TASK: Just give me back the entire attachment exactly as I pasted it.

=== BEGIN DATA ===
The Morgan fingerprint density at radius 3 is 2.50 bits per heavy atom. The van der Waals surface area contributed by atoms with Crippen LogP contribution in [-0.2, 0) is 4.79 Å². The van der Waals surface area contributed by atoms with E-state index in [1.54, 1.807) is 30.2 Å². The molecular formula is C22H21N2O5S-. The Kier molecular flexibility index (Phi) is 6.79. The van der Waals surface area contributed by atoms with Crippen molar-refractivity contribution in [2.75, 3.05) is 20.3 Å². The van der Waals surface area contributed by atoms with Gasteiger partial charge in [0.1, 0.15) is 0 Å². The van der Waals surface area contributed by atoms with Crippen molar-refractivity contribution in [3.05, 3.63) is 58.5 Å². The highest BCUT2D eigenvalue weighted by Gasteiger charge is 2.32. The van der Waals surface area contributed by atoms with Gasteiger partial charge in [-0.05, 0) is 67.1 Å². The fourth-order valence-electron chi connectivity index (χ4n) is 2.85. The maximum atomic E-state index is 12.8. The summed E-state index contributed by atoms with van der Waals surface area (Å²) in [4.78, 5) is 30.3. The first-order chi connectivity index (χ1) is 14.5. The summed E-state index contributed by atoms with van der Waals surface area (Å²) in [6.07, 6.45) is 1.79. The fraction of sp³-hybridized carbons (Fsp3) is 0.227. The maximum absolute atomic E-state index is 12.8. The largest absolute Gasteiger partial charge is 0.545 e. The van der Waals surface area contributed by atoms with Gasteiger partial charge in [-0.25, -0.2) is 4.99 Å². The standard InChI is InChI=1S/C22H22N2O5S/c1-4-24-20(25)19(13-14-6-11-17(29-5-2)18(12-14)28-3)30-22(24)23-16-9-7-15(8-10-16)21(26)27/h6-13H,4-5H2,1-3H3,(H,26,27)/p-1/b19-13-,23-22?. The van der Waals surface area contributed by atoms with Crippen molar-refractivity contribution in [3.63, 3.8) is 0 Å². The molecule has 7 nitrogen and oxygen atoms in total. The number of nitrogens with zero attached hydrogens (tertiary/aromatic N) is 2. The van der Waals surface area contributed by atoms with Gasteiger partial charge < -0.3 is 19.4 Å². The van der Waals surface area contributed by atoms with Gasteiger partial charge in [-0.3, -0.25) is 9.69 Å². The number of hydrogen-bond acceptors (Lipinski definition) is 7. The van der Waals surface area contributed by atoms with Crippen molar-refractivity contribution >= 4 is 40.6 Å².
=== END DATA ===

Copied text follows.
The Morgan fingerprint density at radius 3 is 2.50 bits per heavy atom. The van der Waals surface area contributed by atoms with Crippen LogP contribution in [-0.2, 0) is 4.79 Å². The van der Waals surface area contributed by atoms with E-state index in [1.54, 1.807) is 30.2 Å². The molecular formula is C22H21N2O5S-. The Kier molecular flexibility index (Phi) is 6.79. The van der Waals surface area contributed by atoms with Crippen molar-refractivity contribution in [2.75, 3.05) is 20.3 Å². The van der Waals surface area contributed by atoms with Gasteiger partial charge in [0.1, 0.15) is 0 Å². The van der Waals surface area contributed by atoms with Crippen molar-refractivity contribution in [3.05, 3.63) is 58.5 Å². The highest BCUT2D eigenvalue weighted by Gasteiger charge is 2.32. The van der Waals surface area contributed by atoms with Gasteiger partial charge in [-0.05, 0) is 67.1 Å². The fourth-order valence-electron chi connectivity index (χ4n) is 2.85. The maximum atomic E-state index is 12.8. The summed E-state index contributed by atoms with van der Waals surface area (Å²) in [4.78, 5) is 30.3. The first-order chi connectivity index (χ1) is 14.5. The summed E-state index contributed by atoms with van der Waals surface area (Å²) in [6.07, 6.45) is 1.79. The fraction of sp³-hybridized carbons (Fsp3) is 0.227. The maximum absolute atomic E-state index is 12.8. The largest absolute Gasteiger partial charge is 0.545 e. The van der Waals surface area contributed by atoms with Gasteiger partial charge in [-0.25, -0.2) is 4.99 Å². The standard InChI is InChI=1S/C22H22N2O5S/c1-4-24-20(25)19(13-14-6-11-17(29-5-2)18(12-14)28-3)30-22(24)23-16-9-7-15(8-10-16)21(26)27/h6-13H,4-5H2,1-3H3,(H,26,27)/p-1/b19-13-,23-22?. The van der Waals surface area contributed by atoms with Crippen molar-refractivity contribution in [3.63, 3.8) is 0 Å². The molecule has 7 nitrogen and oxygen atoms in total. The number of nitrogens with zero attached hydrogens (tertiary/aromatic N) is 2. The van der Waals surface area contributed by atoms with Gasteiger partial charge < -0.3 is 19.4 Å². The van der Waals surface area contributed by atoms with Gasteiger partial charge in [-0.3, -0.25) is 9.69 Å². The number of hydrogen-bond acceptors (Lipinski definition) is 7. The van der Waals surface area contributed by atoms with Crippen molar-refractivity contribution >= 4 is 40.6 Å².